Sunday, September 11, 2011

The Obligatory "Tenth Anniversary of 9/11" Post, or How I Learned to Overcome My Trauma and Get On With My Life

I'll spare you most of the details of my "I remember where I was when it happened" story, and instead tell you how I transformed my trauma and pain into a virtual-reality art installation that eventually healed me.

It was 2006, and I was just starting to get the hang of creating things in Second Life.  I was offered a spot to build in the then-annual Burning Life festival (their virtual version of Burning Man).  My installation was based on my emotional reaction to the events of September 11, 2001.  I titled it Paranoia / Watching the Sky for Planes.

'Paranoia / Watching the Sky For Planes' - 7

I was at work when it happened, so one of the main focal points of the site was a recreation of where I was exactly when I first heard that a plane had hit the World Trade Center.  (For those of you who don't know me, I work at a bookstore.)

'Paranoia / Watching the Sky For Planes' - 4

'Paranoia / Watching the Sky For Planes' - 6

From the information card I had written for visitors to my installation:

Although it may not seem that way at first, this installation is highly personal and is not primarily a political piece. In other words, political issues were not my main reason for building it. Rather, this installation represents the emotional chaos I personally experienced on and after September 11, 2001.  
To put it bluntly, it fucked me up pretty badly, although I was very lucky to not have been directly affected by it. I had been at work (at a bookstore) when one of my co-workers told me the news.  For a long time after that day, I was terrified every time I heard or saw a plane fly overhead. I lived near an airport at the time, and what had once been an everyday sound now sent me into a panic.  
I am a highly empathic person, and being acutely aware of the emotional state of literally everyone around me, I often became completely overwhelmed in the months following. I was like many who couldn't turn off the television or stop watching. Since then, I've pretty much stopped paying attention to the news altogether.

'Paranoia / Watching the Sky For Planes' - 8

In 2008, I built a smaller revision of the installation at ArthOle (a collaborative Second Life gallery that I shared with Steve Millar (aka Arahan Claveau).

Paranoia/Watching The Sky For Planes - remembering September 11th (part 1)

Paranoia/Watching The Sky For Planes - remembering September 11th (part 3)

Paranoia/Watching The Sky For Planes - remembering September 11th (part 2)

'Paranoia/Watching The Sky For Planes' closing this weekend

Building the installation helped to purge me of any remaining trauma I had in the wake of 9/11.  Now that a decade has passed, I just want to, finally, be over it for good.  It happened, it was awful, it was sad, it was a tragedy.  It's over now.  I want September 11th to be just another ordinary day again.  I don't WANT to keep unearthing the trauma and wallowing in it for fucking ever.  I don't know why the fuck the majority of Americans do.  Getting on with life is not a disservice to the dead.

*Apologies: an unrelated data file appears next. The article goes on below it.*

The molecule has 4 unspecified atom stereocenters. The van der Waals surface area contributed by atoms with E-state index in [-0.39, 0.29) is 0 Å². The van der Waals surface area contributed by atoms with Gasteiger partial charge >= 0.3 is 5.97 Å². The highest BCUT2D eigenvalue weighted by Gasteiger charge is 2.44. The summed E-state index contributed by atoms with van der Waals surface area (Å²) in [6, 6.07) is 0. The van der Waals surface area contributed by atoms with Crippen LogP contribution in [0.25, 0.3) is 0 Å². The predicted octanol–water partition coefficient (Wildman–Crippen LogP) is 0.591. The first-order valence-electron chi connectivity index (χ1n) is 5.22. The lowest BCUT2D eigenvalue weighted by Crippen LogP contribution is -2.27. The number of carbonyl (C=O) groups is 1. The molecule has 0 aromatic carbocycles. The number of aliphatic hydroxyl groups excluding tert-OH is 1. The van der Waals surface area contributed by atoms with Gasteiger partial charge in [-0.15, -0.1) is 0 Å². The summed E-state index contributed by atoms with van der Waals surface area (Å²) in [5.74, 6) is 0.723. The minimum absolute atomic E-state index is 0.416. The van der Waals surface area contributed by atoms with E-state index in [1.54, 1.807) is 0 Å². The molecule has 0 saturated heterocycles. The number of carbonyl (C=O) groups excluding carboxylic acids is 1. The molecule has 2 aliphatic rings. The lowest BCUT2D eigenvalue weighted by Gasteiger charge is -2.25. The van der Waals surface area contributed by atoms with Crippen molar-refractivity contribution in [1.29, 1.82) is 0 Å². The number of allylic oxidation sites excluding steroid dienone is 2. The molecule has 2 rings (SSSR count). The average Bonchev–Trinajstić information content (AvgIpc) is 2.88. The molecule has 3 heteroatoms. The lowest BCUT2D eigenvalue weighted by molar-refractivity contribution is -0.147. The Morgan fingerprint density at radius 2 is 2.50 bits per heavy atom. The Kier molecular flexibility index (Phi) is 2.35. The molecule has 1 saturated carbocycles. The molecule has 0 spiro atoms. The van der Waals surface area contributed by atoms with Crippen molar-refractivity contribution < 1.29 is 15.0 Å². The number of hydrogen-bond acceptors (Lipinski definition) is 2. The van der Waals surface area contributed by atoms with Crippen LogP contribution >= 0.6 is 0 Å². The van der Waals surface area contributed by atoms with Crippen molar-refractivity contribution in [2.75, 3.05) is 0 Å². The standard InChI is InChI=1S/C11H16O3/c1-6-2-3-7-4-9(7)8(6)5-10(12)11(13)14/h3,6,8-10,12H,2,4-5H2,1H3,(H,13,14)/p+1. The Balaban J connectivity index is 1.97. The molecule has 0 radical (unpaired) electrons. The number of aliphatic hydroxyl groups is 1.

A wise friend of mine, Bau, recently posted a spot-on update to Facebook, and with hir permission, I am sharing it here:
Not memorializing 9/11. Not turning on the radio or TV until tomorrow. 
The more we memorialize the date with emotional displays and rhetoric, the more we show how much it harmed us psychologically and how much we have been driven by it ever since. And that's the wrong thing to do. 
 Anybody that ever got beat up by sadistic bullies as a kid would know this. You don't let them see you cry any more than strictly necessary. You don't, the next year, announce that, because of them, you pay a taxi instead of walking home, and you don't, five years later, notify them that you still have nightmares about what they did. You certainly don't, after ten years, contrive little public ceremonies where you display your scars and remind your tormentors of how effective they were. 
 I grieved the rescue workers who got killed trying to help, the police and EMTs and firefighters, because even though I did not know them, they are "mine" in the sense that they are "ours" -- they were the kind of people that try to help everybody, and everybody therefore has a connection to them. And I recognize the grief of the people who lost loved ones. 
 But that is individual feeling and individual harm. As a *nation* (and the *nation* was, after all, the target!!) with as big a population as we have, the *number* of people that died was insignificant. The harm to our infrastructure was negligible. Prolonging and exaggerating the emotional elevation of that harm is irrational and counterproductive. 
 The orchestrated conflation of mourning and patriotism surrounding 9/11 has accomplished no good in the past ten years that I have seen. 
 It has, however, served to fuel hatred against Muslims and fearful compliance with useless, expensive security measures, and slavish concession to the Patriot Acts which did violence to our Constitution. That was, indeed, a harm to our nation, and we did it to ourselves. 
 In my opinion we as a nation should have acted as if we hardly noticed the damages of 9/11 and we should have hardly ever mentioned that it was done by "Muslims". It was done by theocratic extremists. 
 If we really want to disempower them, we should stop re-enacting their drama for them. By overreacting and continuing to overreact to those events, we have been doing their work for them, ever since.

Exactly.  And with that, I am off to get ready for work.

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